US space tourist Dennis Tito (L) shakes hands with his crew members Talgat Musabayev (C) and Yuri Baturin (R) after their landing near the Kazakh town of Arkalyk (some 300 km from Astana), 06 May 2001 / © AFP
Dennis Tito, an American entrepreneur who in 2001 became the first person to pay for their own space voyage, said Wednesday he plans to fly with his wife Akiko on a future SpaceX mission around the Moon.
The voyage will take place after Elon Musk's company has finished developing its prototype Starship rocket and has flown a first commercial flight that will include Japanese billionaire Yusaku Maezawa.
"Since my first human spaceflight I continue to be passionate about space, and the possibilities it has for all humanity, which leads me to this mission" Tito, 82, told reporters on a call Wednesday.
The weeklong mission would see Starship fly within 125 miles of the lunar surface before returning home.
Tito did not disclose how much he and Akiko had paid for their tickets, but said ten more seats remain open for others to sign up.
Maezawa, on the other hand, has chartered all the seats on his mission called "dearMoon," set to fly no sooner than 2023 but likely much later.
In 2001, Tito paid $20 million to fly on a Russian rocket to the International Space Station, heralding the era of space tourism.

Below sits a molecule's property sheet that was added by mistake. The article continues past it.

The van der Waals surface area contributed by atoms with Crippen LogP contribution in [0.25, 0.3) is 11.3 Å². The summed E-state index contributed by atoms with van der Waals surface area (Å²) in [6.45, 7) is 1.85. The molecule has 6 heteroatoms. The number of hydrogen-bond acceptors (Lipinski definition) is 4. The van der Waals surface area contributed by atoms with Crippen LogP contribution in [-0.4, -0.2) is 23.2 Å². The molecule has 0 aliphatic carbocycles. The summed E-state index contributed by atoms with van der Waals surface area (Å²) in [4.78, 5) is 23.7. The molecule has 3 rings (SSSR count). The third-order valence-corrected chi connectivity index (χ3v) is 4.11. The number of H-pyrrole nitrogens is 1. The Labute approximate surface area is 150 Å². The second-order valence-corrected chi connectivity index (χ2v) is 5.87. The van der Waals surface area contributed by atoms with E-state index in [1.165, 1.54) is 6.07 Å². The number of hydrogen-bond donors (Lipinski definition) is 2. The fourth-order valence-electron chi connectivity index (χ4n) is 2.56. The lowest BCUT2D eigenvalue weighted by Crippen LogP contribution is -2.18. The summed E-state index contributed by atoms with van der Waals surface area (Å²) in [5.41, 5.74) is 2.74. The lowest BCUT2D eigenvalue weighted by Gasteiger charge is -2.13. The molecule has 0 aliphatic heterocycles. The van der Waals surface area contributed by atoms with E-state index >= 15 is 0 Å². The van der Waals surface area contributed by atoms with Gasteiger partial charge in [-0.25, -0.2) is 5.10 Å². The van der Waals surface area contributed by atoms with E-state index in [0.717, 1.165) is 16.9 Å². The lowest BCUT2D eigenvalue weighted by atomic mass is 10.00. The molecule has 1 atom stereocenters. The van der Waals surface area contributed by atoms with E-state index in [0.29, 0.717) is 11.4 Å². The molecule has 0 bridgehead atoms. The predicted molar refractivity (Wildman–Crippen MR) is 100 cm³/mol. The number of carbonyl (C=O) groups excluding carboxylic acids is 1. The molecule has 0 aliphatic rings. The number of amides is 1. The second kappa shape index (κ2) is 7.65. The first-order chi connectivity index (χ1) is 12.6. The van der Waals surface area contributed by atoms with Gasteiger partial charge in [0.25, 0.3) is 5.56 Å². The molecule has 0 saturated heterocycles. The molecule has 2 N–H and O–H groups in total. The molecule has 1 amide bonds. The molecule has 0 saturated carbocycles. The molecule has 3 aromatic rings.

An aeronautics and astronautics engineer by training, Tito worked for NASA's Jet Propulsion Laboratory in the 1960s, before founding the investment management firm Wilshire Associates in 1972.
Japanese born Akiko, a systems engineer who later moved to the finance industry and relocated to New York in 1995, added: "I want people to know that they can do whatever they set their mind to.
"It's never too late, no matter your age, race or gender."
It's unclear when SpaceX will commence commercial missions with Starship -- a giant rocket that the company hopes to one day use to colonize Mars.
Musk has promised the rocket will complete its first orbital test this year, and a version of Starship has already been selected to be used as a lander for NASA's Artemis missions to return humans to the Moon.
Aarti Matthews, director of Starship crew and cargo, said SpaceX envisaged the commercial missions as a step towards airline-like space operations.